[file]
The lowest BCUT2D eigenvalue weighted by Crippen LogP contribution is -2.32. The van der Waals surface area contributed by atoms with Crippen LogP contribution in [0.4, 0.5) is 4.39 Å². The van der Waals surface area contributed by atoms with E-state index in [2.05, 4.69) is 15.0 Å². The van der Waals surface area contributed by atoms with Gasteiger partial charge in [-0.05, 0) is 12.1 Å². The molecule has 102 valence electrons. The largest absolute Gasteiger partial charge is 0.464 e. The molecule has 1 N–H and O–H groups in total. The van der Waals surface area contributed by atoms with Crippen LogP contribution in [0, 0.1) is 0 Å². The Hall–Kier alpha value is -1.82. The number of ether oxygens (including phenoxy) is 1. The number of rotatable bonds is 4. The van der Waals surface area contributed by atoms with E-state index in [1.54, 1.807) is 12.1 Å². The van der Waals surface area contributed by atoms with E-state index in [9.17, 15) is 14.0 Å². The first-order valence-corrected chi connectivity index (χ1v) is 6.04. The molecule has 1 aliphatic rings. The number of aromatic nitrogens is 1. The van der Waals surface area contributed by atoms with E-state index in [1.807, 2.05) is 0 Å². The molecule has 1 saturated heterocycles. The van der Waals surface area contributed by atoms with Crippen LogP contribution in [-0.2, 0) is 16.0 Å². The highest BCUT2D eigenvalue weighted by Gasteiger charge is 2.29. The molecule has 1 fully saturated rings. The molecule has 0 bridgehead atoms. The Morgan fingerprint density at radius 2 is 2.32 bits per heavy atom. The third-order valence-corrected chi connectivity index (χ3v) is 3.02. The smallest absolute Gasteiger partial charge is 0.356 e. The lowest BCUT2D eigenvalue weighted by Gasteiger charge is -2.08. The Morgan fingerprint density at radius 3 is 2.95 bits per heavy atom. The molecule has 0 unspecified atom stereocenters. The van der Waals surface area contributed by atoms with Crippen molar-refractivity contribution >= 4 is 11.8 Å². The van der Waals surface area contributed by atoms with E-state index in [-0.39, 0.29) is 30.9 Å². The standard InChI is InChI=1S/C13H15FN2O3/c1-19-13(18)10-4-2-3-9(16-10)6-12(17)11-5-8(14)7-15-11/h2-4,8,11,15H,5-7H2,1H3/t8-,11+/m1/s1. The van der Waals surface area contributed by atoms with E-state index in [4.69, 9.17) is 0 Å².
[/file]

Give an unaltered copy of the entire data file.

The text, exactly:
The lowest BCUT2D eigenvalue weighted by Crippen LogP contribution is -2.32. The van der Waals surface area contributed by atoms with Crippen LogP contribution in [0.4, 0.5) is 4.39 Å². The van der Waals surface area contributed by atoms with E-state index in [2.05, 4.69) is 15.0 Å². The van der Waals surface area contributed by atoms with Gasteiger partial charge in [-0.05, 0) is 12.1 Å². The molecule has 102 valence electrons. The largest absolute Gasteiger partial charge is 0.464 e. The molecule has 1 N–H and O–H groups in total. The van der Waals surface area contributed by atoms with Crippen LogP contribution in [0, 0.1) is 0 Å². The Hall–Kier alpha value is -1.82. The number of ether oxygens (including phenoxy) is 1. The number of rotatable bonds is 4. The van der Waals surface area contributed by atoms with E-state index in [1.54, 1.807) is 12.1 Å². The van der Waals surface area contributed by atoms with E-state index in [9.17, 15) is 14.0 Å². The first-order valence-corrected chi connectivity index (χ1v) is 6.04. The molecule has 1 aliphatic rings. The number of aromatic nitrogens is 1. The van der Waals surface area contributed by atoms with E-state index in [1.807, 2.05) is 0 Å². The molecule has 1 saturated heterocycles. The van der Waals surface area contributed by atoms with Crippen LogP contribution in [-0.2, 0) is 16.0 Å². The highest BCUT2D eigenvalue weighted by Gasteiger charge is 2.29. The molecule has 1 fully saturated rings. The molecule has 0 bridgehead atoms. The Morgan fingerprint density at radius 2 is 2.32 bits per heavy atom. The third-order valence-corrected chi connectivity index (χ3v) is 3.02. The smallest absolute Gasteiger partial charge is 0.356 e. The lowest BCUT2D eigenvalue weighted by Gasteiger charge is -2.08. The Morgan fingerprint density at radius 3 is 2.95 bits per heavy atom. The molecule has 0 unspecified atom stereocenters. The van der Waals surface area contributed by atoms with Crippen molar-refractivity contribution >= 4 is 11.8 Å². The van der Waals surface area contributed by atoms with E-state index in [-0.39, 0.29) is 30.9 Å². The standard InChI is InChI=1S/C13H15FN2O3/c1-19-13(18)10-4-2-3-9(16-10)6-12(17)11-5-8(14)7-15-11/h2-4,8,11,15H,5-7H2,1H3/t8-,11+/m1/s1. The van der Waals surface area contributed by atoms with E-state index in [4.69, 9.17) is 0 Å².